Sandman 3

IMG_0052

Kingsbrae 18.1
18 June 2017

Sandman 3

The sandman brings sand
to put in the sandwiches
we have packed for the beach.
It’s as coarse and fierce as salt
flowing through an hourglass,
or red sand in an egg-timer,
not clockwork and wound,
but the sort you turn upside
down. Sand: it counts each
minute of each day, turns
minutes into hours, hours
into days, sands the stone
block of our lives, like a sculptor,
into smaller, more manageable
shapes and chunks. Sand sticks
to our clothes, makes us wash
our hands and brush ourselves
thoroughly before we sit down
to eat the sand that has sneaked
into the lunch-time sandwiches
we brought to nibble on the sands.

Sand in the sandwiches:
grit in the machine.
Sand in the sand glass:
measuring our lives.
Sand on a childhood beach:
timeless.

Comment: My thanks to Dwight Roth, a fellow poet, for sowing the seed that grew into that last stanza. It’s funny how art can grow. A suggestion from a friend, a chance encounter, a moment of madness. As artists, we must keep our minds open for these moments when the small universe of the poem turns and changes, pivoting sometimes on a single thought or a seemingly careless word. A careless word: that is sometimes how and why the greatest books are written: “En un lugar de la Mancha, de cuyo nombre no quiero acordarme …”

Kingsbrae Creations

Chaos

 

 

Kingsbrae 14.4
14 June 2017

Kingsbrae Creations

Carlos Carty has recorded me as I sat reading some of my poems out loud. He has also put some of them to music. I think of it as mood music, because he captures meaning from tone and voice and then adds a music he has created to match the emotions expressed in the poem. We have recorded six poems so far and I list them below. Just clink on the links and turn your volume up. Carlos and I hope you enjoy these Kingsbrae Creations, one of the many results of our collaboration here at Kingsbrae and KIRA. Here are the poems, click on their titles to access to voice readings and musical accompaniment.

Giving Back

Word Blooms

Scent & Touch

Small Corner

Yellow Bird

Love

 

Fifty Years

IMG_0146 3.jpg

24 December 1966 – 24 December 2016

This what all those poems were leading up to:
Clare and I, married for fifty years today,
unbelievable.

Share the joy with us.
Blessings to all.

Roger and Clare.

“Brightly Dawns Our Wedding Day” from The Mikado

Goodrich Castle

I thought I had felt everything worth feeling
until I looked on Goodrich Castle and explored
with you its walls and towers and labyrinth
of inter-connecting corridors and rooms.

Do you recall the way its old stone bones
thrust out from that pelvis of red bedrock?
Civil War tore down its curtain walls,
fired its stables, drove horses and people mad

with fear. Sometimes at night fate mans
the pumps of my blood and sends alarums
surging through my arteries. No. I don’t want

to die before you. I don’t want to leave you
here, alone, defenseless, besieged by memories
that gnaw at you and devour your days, like flames.

Love the Sorcerer

img_0200

Love the Sorcerer

“What sorcery love must be
to make such fools of men.”

There’s more to love than the magic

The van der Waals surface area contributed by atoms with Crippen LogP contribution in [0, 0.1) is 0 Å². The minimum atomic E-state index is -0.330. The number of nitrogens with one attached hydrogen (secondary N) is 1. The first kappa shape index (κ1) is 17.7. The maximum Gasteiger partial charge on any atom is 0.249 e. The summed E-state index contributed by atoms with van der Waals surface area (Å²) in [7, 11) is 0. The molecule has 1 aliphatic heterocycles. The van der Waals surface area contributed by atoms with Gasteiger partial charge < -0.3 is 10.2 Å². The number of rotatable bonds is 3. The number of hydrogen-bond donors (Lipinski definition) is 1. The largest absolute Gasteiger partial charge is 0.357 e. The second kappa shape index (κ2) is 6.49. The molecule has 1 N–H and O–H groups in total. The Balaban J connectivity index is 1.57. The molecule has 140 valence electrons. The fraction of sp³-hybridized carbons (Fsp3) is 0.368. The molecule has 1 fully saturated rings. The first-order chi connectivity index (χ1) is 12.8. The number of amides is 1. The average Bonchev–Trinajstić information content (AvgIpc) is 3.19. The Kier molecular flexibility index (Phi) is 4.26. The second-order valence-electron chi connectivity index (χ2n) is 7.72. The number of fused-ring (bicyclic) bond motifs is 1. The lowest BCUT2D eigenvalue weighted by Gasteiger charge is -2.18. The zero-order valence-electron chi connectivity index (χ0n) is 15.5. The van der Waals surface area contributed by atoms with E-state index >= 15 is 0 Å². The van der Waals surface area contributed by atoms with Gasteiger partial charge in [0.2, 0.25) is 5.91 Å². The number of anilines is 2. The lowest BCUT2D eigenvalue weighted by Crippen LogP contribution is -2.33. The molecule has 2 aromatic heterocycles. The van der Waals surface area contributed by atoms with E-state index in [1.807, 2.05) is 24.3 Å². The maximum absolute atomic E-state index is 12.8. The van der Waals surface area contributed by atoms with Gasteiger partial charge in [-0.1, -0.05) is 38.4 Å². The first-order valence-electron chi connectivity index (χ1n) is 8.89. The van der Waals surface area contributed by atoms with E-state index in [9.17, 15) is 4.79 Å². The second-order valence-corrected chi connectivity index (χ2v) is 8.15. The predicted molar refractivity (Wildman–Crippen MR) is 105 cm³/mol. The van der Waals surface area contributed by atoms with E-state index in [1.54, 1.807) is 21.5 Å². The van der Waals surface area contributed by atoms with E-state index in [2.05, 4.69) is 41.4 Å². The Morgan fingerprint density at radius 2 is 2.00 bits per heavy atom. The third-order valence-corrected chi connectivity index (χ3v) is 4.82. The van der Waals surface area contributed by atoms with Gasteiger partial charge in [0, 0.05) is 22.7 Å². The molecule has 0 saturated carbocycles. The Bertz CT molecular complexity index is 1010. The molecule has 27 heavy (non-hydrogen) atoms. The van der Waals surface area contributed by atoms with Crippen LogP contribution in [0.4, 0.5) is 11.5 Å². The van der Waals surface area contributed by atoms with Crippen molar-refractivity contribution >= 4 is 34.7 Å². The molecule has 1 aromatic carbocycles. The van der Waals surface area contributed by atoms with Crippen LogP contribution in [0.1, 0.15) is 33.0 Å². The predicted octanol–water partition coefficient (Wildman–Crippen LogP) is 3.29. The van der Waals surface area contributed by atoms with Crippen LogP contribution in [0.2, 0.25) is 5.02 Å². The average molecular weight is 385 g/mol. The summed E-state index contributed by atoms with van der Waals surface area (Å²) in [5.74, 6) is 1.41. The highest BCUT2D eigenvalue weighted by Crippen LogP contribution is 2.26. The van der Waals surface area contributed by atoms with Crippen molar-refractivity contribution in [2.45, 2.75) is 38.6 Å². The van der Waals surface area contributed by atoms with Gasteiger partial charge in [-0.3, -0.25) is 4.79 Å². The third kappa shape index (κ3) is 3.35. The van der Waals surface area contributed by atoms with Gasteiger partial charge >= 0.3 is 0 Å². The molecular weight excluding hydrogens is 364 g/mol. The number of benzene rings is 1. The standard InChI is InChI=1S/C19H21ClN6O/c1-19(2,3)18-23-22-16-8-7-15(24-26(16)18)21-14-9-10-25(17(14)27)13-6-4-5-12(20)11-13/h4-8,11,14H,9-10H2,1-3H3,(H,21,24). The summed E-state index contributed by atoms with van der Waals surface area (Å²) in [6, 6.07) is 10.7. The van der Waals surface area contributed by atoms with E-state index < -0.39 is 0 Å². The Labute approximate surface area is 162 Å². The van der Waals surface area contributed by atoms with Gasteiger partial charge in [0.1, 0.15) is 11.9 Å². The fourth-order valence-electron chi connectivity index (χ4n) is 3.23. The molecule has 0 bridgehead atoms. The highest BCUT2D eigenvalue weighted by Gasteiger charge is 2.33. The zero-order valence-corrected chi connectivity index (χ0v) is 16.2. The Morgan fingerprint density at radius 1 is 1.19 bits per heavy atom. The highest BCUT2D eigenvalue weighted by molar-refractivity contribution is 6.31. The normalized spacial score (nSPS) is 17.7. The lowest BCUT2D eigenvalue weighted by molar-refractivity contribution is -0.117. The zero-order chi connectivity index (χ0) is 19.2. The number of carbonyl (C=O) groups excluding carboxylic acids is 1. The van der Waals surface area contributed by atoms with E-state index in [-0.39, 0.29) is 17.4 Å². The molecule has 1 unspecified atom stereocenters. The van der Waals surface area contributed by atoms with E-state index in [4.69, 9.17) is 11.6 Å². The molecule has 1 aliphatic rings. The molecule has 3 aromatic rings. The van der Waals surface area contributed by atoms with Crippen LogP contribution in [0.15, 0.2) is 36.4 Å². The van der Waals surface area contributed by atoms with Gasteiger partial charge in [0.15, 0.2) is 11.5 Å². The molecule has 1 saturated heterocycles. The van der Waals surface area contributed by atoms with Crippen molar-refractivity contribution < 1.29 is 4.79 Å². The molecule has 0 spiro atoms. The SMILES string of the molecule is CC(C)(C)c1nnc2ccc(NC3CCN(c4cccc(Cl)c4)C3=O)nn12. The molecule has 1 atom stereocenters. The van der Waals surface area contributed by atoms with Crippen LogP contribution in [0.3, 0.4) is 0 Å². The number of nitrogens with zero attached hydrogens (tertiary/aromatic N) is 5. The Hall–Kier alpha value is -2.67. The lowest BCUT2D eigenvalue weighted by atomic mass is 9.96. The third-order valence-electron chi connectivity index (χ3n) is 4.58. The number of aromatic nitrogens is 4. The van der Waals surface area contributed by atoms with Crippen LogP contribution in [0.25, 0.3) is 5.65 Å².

conjured from chemistry as eye
meets eye or flesh makes secret
contracts, body to body, in free
trade agreements that are remade,
over the dinner table, day after day.

Hands that plug in the kettle,
pour boiling water on the tea,
poach or fry the breakfast eggs,
brown the early-morning toast,
write out the weekly shopping list,
flick the switch on washer and dryer,
peg wet laundry to the outdoor line,
pack the children’s lunch boxes
and get them ready for school
day after day:
such love is truly a magician.

My cartoon speaks
not three words
but a thousand.

Ties that bind:
what more can I say?

Bacchants

IMG_0157

Bacchants
after

Velásquez

Go down to Queen Street
on a summer evening,
or walk to Odell Park
and look in the dark
beneath the trees:

you’ll find them
gathered round a fire,
drinking meths or after-shave.

Fly Karsh from Ottawa.
Lodge him in the Beaverbrook
then bribe these Bacchants with free
booze and bring them to him.

One day their photos will hang
with those of Hatfield or Robichaud
in the New Brunswick Hall of Fame.

That’s what Velásquez did
when he painted his dwarfs
and topers, and you can see them
in the Prado today,
as famous as
Spain’s King and Queen.

Talking 3

IMG_0185

3

our conversation this morning
a sun-dried Roman aqueduct
no longer capable of carrying water

I envision brown sacking
lagged around leaking pipes

your words are lifeless kites
earthbound: too heavy to rise
each sentence: wasted
movements
 of lips tongue teeth

dead soldiers gone over the top
my thoughts hang like washing
pegged out on the Siegfried Line
on a windless day

I am afraid of this enormous barbed
wire fence growing daily between us

Talking 2

IMG_0185

Talking with my mother in an empty house

2

The postman knocks on the door
then thrusts a letter through the letter box

when the letter falls to the mat
the dog leaps upon it and snaps her teeth
ripping the intruder into soggy bits

am i now the intruder?
will invisible bandages of cellotape
make me whole and readable again?
will i survive in the words of your song?

mother, you are still a swift river of blood
flowing within my skin
and bordered by my bones